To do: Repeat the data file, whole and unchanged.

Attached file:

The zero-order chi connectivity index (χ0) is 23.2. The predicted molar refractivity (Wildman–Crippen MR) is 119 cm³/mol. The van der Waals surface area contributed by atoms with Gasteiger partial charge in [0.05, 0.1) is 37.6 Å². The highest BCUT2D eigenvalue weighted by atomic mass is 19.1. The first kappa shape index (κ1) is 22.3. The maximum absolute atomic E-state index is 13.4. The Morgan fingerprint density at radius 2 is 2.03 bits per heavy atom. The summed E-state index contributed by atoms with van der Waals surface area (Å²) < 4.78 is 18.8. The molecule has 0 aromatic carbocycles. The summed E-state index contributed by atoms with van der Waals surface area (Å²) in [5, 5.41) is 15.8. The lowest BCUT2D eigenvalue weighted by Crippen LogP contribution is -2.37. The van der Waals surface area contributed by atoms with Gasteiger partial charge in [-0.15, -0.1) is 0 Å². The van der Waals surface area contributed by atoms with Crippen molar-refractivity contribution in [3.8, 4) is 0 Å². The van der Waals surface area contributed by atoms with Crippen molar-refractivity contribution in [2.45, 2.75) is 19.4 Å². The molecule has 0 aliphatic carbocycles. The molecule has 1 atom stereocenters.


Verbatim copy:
The zero-order chi connectivity index (χ0) is 23.2. The predicted molar refractivity (Wildman–Crippen MR) is 119 cm³/mol. The van der Waals surface area contributed by atoms with Gasteiger partial charge in [0.05, 0.1) is 37.6 Å². The highest BCUT2D eigenvalue weighted by atomic mass is 19.1. The first kappa shape index (κ1) is 22.3. The maximum absolute atomic E-state index is 13.4. The Morgan fingerprint density at radius 2 is 2.03 bits per heavy atom. The summed E-state index contributed by atoms with van der Waals surface area (Å²) < 4.78 is 18.8. The molecule has 0 aromatic carbocycles. The summed E-state index contributed by atoms with van der Waals surface area (Å²) in [5, 5.41) is 15.8. The lowest BCUT2D eigenvalue weighted by Crippen LogP contribution is -2.37. The van der Waals surface area contributed by atoms with Gasteiger partial charge in [-0.15, -0.1) is 0 Å². The van der Waals surface area contributed by atoms with Crippen molar-refractivity contribution in [3.8, 4) is 0 Å². The van der Waals surface area contributed by atoms with Crippen molar-refractivity contribution in [2.45, 2.75) is 19.4 Å². The molecule has 0 aliphatic carbocycles. The molecule has 1 atom stereocenters.